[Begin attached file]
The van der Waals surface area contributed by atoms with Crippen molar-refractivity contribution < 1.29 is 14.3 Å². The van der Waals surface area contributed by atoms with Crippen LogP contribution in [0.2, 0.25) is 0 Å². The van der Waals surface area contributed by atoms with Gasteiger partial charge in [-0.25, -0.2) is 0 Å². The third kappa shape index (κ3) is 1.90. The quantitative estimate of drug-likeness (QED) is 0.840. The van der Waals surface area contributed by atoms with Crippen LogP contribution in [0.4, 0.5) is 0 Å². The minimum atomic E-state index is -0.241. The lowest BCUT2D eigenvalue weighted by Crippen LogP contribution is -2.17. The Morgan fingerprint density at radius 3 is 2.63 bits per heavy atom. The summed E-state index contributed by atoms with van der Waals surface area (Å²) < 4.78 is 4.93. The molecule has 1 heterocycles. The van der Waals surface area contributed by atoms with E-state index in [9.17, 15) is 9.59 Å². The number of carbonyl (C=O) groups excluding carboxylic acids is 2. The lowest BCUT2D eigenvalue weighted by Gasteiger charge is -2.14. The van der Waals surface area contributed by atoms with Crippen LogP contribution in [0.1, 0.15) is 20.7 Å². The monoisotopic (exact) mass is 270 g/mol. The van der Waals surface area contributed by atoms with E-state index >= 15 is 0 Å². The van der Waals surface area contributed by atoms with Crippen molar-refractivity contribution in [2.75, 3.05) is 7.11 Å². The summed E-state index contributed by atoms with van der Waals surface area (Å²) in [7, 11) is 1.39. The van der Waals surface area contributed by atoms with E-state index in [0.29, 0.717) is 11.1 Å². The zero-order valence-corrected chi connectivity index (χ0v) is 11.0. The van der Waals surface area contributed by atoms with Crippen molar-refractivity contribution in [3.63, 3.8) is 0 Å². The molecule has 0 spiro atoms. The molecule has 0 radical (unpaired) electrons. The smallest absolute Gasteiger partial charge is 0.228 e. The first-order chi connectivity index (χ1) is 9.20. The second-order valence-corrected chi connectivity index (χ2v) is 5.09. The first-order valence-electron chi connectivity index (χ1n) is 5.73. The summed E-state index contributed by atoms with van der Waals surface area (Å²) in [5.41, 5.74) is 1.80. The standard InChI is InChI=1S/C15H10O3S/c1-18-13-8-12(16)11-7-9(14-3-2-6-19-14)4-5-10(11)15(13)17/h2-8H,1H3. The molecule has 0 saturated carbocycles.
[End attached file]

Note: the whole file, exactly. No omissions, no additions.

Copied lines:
The van der Waals surface area contributed by atoms with Crippen molar-refractivity contribution < 1.29 is 14.3 Å². The van der Waals surface area contributed by atoms with Crippen LogP contribution in [0.2, 0.25) is 0 Å². The van der Waals surface area contributed by atoms with Gasteiger partial charge in [-0.25, -0.2) is 0 Å². The third kappa shape index (κ3) is 1.90. The quantitative estimate of drug-likeness (QED) is 0.840. The van der Waals surface area contributed by atoms with Crippen LogP contribution in [0.4, 0.5) is 0 Å². The minimum atomic E-state index is -0.241. The lowest BCUT2D eigenvalue weighted by Crippen LogP contribution is -2.17. The Morgan fingerprint density at radius 3 is 2.63 bits per heavy atom. The summed E-state index contributed by atoms with van der Waals surface area (Å²) < 4.78 is 4.93. The molecule has 1 heterocycles. The van der Waals surface area contributed by atoms with E-state index in [9.17, 15) is 9.59 Å². The number of carbonyl (C=O) groups excluding carboxylic acids is 2. The lowest BCUT2D eigenvalue weighted by Gasteiger charge is -2.14. The van der Waals surface area contributed by atoms with Crippen LogP contribution in [0.1, 0.15) is 20.7 Å². The monoisotopic (exact) mass is 270 g/mol. The van der Waals surface area contributed by atoms with E-state index >= 15 is 0 Å². The van der Waals surface area contributed by atoms with Crippen molar-refractivity contribution in [2.75, 3.05) is 7.11 Å². The summed E-state index contributed by atoms with van der Waals surface area (Å²) in [7, 11) is 1.39. The van der Waals surface area contributed by atoms with E-state index in [0.29, 0.717) is 11.1 Å². The zero-order valence-corrected chi connectivity index (χ0v) is 11.0. The van der Waals surface area contributed by atoms with Crippen molar-refractivity contribution in [3.63, 3.8) is 0 Å². The molecule has 0 spiro atoms. The molecule has 0 radical (unpaired) electrons. The smallest absolute Gasteiger partial charge is 0.228 e. The first-order chi connectivity index (χ1) is 9.20. The second-order valence-corrected chi connectivity index (χ2v) is 5.09. The first-order valence-electron chi connectivity index (χ1n) is 5.73. The summed E-state index contributed by atoms with van der Waals surface area (Å²) in [5.41, 5.74) is 1.80. The standard InChI is InChI=1S/C15H10O3S/c1-18-13-8-12(16)11-7-9(14-3-2-6-19-14)4-5-10(11)15(13)17/h2-8H,1H3. The molecule has 0 saturated carbocycles.